By Ludmila Krytynskaia, Amnesty USA Russia Country Specialist
President Vladimir Putin lifted a blanket ban on protests and rallies in Sochi shortly before the Olympic Games were launched, thereby fulfilling his promise to the International Olympic Committee to relax the rules governing protests in the city.
The easing of the protest ban coupled with the release of dozens of high-profile prisoners last month – including former Yukos CEO Mikhail Khodorkovsky and members of the feminist punk band Pussy Riot – has led to speculation in the Western media about whether these decisions were a sign of a political thaw in Russia, a result of diplomatic behind-the-scenes maneuverings or just a public relations stunt to stave off criticism of the human rights situation in the country on the eve of the Olympics.
A closer look suggests that it is likely only a PR stunt. Putin’s cosmetic steps do not diminish the erosion of civil liberties and political rights in Russia over the past two years – particularly the intimidation of the political opposition and human rights defenders, including LGBT activists.
[pullquote text=”President Vladimir Putin lifted a blanket ban on protests and rallies in Sochi earlier this month but a closer look suggests that it is likely only a PR stunt.”]According to the anti-protest decree signed by Putin last August, any protest not directly related to the Olympic Games and planned for the period from Jan. 7 until March 21 was to be conducted “in a different time period.”
The amended decree allows protests during the games but only in a specially designated area – 14 kilometers from the closest Olympic site, and this will be contingent upon approval from the local administration and the Federal Security Service.
This new concession may come as a surprise, considering recent terrorist attacks in Volgograd. But whether any meetings or rallies will actually be allowed to take place remains to be seen. As of Jan. 7, a special security regime was imposed in the city to prevent terrorist attacks, leading to the presence of tens of thousands of police officers and internal troops, as well as restrictions on freedom of movement for residents in personal vehicles.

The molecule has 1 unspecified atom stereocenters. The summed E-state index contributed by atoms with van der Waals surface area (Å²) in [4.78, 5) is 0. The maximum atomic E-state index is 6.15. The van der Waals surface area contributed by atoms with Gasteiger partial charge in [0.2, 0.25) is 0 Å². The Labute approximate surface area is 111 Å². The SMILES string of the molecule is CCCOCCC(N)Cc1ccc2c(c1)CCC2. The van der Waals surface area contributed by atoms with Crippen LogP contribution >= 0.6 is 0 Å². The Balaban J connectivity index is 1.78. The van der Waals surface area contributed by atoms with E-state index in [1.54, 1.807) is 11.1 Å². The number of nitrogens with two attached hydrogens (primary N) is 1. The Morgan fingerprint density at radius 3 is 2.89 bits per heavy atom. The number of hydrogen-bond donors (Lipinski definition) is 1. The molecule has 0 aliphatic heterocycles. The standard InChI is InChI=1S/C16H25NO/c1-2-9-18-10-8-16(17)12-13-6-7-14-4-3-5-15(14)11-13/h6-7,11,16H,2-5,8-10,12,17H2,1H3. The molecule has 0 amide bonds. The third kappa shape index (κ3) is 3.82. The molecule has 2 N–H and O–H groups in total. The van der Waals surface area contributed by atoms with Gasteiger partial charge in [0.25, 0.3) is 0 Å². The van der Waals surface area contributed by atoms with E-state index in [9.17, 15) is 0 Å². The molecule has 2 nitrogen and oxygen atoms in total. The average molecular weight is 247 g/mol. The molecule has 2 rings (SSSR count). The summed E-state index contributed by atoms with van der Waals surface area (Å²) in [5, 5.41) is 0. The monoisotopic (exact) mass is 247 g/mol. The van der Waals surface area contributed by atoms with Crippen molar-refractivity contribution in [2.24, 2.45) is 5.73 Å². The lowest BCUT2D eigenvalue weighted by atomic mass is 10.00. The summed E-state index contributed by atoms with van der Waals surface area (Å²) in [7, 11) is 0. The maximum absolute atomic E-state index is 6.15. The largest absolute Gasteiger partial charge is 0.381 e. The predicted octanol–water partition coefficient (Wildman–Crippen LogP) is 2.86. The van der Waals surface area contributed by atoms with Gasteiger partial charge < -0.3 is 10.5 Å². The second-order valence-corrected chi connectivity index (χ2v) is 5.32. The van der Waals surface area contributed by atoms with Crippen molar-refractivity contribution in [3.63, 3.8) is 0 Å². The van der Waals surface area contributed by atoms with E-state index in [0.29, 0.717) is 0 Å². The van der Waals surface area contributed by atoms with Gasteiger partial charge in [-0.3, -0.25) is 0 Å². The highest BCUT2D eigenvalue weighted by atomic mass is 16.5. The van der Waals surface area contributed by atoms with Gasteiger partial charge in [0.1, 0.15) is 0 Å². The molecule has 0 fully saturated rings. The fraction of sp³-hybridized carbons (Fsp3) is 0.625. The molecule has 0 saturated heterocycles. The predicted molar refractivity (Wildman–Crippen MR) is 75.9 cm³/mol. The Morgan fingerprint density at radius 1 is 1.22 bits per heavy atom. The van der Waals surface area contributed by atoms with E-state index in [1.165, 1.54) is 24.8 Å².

With that in mind, the partial lift of the ban on protests in Sochi does not mean that the right to freedom of assembly in Russia has been bolstered, especially considering the new law on protests adopted in June 2012 imposing hefty fines on participants and organizers of unsanctioned gatherings.
Likewise, the amnesty of four of Moscow’s Bolotnaya Square prisoners, two Pussy Riot members and the Khodorkovsky pardon does not mean that there are no more political prisoners in Russia. In fact, there are at least seven more: the remaining suspects accused of involvement in skirmishes with the police during the Bolotnaya Square protest in May 2012. They are still behind bars awaiting the conclusion of their ongoing trials. One has been unjustly sentenced to forcible treatment in a closed psychiatric asylum. As for the amnestied prisoners, the two criminal cases against Khodorkovsky are still open.
Nevertheless, it is clear that the international attention surrounding human rights violations and related pressure from abroad does matter to Russia. The government does care about global opinion. In light of several recent public relations victories on the global arena – such as giving temporary asylum to former National Security Agency contractor Edward Snowden, brokering a deal on chemical weapons in Syria and pulling Ukraine back into Russia’s sphere of influence – Putin would like to use the Olympics to project a positive image of Russia abroad.
The refusal by the U.S. and French presidents and the German chancellor to attend the Games may have spooked Putin, pushing him to take somewhat friendly measures to prevent other world leaders from following their lead. Perhaps that is why he complied with the International Olympic Committee’s request to ease the ban on protests in Sochi and provided assurances to athletes and visitors that there will be no discrimination based on sexual orientation.
Despite the seeming thaw, political leaders and human rights advocates should not become complacent with these few concessions. They should continue to draw attention to the many individuals still unjustly languishing in Russian prisons. We should continue to highlight the many cases of the Kremlin’s abuse of power and emphasize the importance of upholding human rights. Our efforts should be ongoing, continuing long after the Olympic Games.